January–February 2017, issue no. 388

Duncan Fardon reviews 'The Museum of Modern Love' by Heather Rose

Duncan Fardon

E.B. White once said there were three New Yorks, comprised of those who were born there (‘solidity and continuity’), the daily commuter (‘tidal restlessness’), and the searcher on More

Anna MacDonald reviews 'The Birdman's Wife' by Melissa Ashley

Anna MacDonald

The Birdman’s Wife is about passion, obsession, and ambition. Narrated by Elizabeth (Eliza) Gould, the novel relates her marriage to, and creative partnership with ...

More

Dean Biron reviews 'Old Scores' by David Whish-Wilson

Dean Biron

For the most part, the burgeoning 1980s nostalgia industry in Australia tends to overlook the fact that back then the states seemed to be engaged in a kind of Sheffield Shield ...

More

Josephine Taylor reviews 'Where the Light Falls' by Gretchen Shirm

Josephine Taylor

In the midst of preparing for an important London exhibition, photographer Andrew is drawn back to Australia by the sudden disappearance of his former girlfriend, Kirsten ...

More

Kevin Brophy reviews 'Ghostspeaking' by Peter Boyle

Kevin Brophy

If Peter Boyle’s new and selected, Towns in the Great Desert (which I reviewed in ABR, March 2014), was a tour de force of the imagination, and a book of stunningly str More

Gabriel García Ochoa reviews 'The Transmigration of Bodies and Signs Preceding the End of the World' by Yuri Herrera, translated by Lisa Dillman

Gabriel García Ochoa

Mictlán, the underworld of Aztec mythology, is divided into nine regions, like Dante’s Inferno. Yuri Herrera’s novella, Signs Preceding the End of the World, opens with ...

More

Gillian Dooley reviews 'Extinctions' by Josephine Wilson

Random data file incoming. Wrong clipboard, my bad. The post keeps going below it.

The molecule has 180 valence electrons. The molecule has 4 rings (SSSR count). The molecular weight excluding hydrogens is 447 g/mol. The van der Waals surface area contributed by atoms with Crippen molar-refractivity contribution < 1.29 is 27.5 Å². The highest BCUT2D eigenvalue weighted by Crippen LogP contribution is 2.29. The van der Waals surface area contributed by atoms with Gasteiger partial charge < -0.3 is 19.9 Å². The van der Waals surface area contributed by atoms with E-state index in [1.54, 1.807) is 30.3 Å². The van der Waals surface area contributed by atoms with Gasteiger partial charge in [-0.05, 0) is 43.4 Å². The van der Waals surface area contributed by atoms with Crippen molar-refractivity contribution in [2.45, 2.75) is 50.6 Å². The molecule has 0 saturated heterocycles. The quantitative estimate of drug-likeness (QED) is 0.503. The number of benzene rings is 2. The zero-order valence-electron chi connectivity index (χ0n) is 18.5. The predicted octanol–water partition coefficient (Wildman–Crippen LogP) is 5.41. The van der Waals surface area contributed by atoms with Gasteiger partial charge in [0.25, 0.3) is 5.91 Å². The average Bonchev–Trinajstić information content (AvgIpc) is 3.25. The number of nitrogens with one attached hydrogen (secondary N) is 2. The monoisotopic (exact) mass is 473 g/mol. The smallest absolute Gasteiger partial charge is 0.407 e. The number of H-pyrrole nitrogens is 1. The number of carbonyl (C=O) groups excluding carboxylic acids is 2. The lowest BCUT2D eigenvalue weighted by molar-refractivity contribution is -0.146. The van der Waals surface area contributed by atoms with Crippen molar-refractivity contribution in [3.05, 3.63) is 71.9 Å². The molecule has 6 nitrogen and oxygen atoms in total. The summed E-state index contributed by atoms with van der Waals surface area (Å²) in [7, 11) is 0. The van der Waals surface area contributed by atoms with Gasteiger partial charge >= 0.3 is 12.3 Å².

Gillian Dooley

Extinctions takes its time giving up its secrets, and there are some we will never know. One of its most persistent enigmas is what kind of book it is. I wondered ...

More

Shannon Burns reviews 'Autumn' by Ali Smith

Shannon Burns

Ali Smith is a formally and thematically exuberant writer who takes obvious pleasure in the art of storytelling, the mutability of language, and slippages in representation ...

More

Kerryn Goldsworthy reviews 'The Best Australian Stories 2016' edited by Charlotte Wood

Kerryn Goldsworthy

If a collection of stories is put together on the basis that these are the ‘best Australian stories of 2016’, is it fair or reasonable to hope for some kind of cohesiveness or gestalt More

Ann-Marie Priest reviews 'The Joyce Girl' by Annabel Abbs

Ann-Marie Priest

In 1934, Lucia Joyce, then in her late twenties, entered analysis with Carl Jung, at the behest of her father, James Joyce. She had been in and out of psychiatric care for several years, but it was still not clear exactly what was wrong with her – if anything. A few years earlier, as a dancer in the Isadora Duncan style, she had been thought to have a genius akin ... More

Page 1 of 43